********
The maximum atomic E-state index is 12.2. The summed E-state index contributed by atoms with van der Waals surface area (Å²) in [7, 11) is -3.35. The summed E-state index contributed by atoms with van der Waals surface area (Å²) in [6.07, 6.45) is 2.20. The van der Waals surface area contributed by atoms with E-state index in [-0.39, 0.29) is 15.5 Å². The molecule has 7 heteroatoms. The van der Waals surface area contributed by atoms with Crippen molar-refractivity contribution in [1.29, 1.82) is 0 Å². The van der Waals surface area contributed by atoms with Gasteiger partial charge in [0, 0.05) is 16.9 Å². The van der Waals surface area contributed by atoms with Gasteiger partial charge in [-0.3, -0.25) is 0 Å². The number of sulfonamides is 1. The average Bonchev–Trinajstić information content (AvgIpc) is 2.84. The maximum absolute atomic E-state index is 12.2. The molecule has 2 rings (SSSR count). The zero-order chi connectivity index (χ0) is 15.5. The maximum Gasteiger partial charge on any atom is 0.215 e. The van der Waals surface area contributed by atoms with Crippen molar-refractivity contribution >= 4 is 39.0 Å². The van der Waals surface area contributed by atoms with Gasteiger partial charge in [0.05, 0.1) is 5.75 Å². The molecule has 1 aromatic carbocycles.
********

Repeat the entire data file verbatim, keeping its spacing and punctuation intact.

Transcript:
The maximum atomic E-state index is 12.2. The summed E-state index contributed by atoms with van der Waals surface area (Å²) in [7, 11) is -3.35. The summed E-state index contributed by atoms with van der Waals surface area (Å²) in [6.07, 6.45) is 2.20. The van der Waals surface area contributed by atoms with E-state index in [-0.39, 0.29) is 15.5 Å². The molecule has 7 heteroatoms. The van der Waals surface area contributed by atoms with Crippen molar-refractivity contribution in [1.29, 1.82) is 0 Å². The van der Waals surface area contributed by atoms with Gasteiger partial charge in [0, 0.05) is 16.9 Å². The van der Waals surface area contributed by atoms with Gasteiger partial charge in [-0.3, -0.25) is 0 Å². The number of sulfonamides is 1. The average Bonchev–Trinajstić information content (AvgIpc) is 2.84. The maximum absolute atomic E-state index is 12.2. The molecule has 2 rings (SSSR count). The zero-order chi connectivity index (χ0) is 15.5. The maximum Gasteiger partial charge on any atom is 0.215 e. The van der Waals surface area contributed by atoms with Crippen molar-refractivity contribution >= 4 is 39.0 Å². The van der Waals surface area contributed by atoms with Gasteiger partial charge in [0.05, 0.1) is 5.75 Å². The molecule has 1 aromatic carbocycles.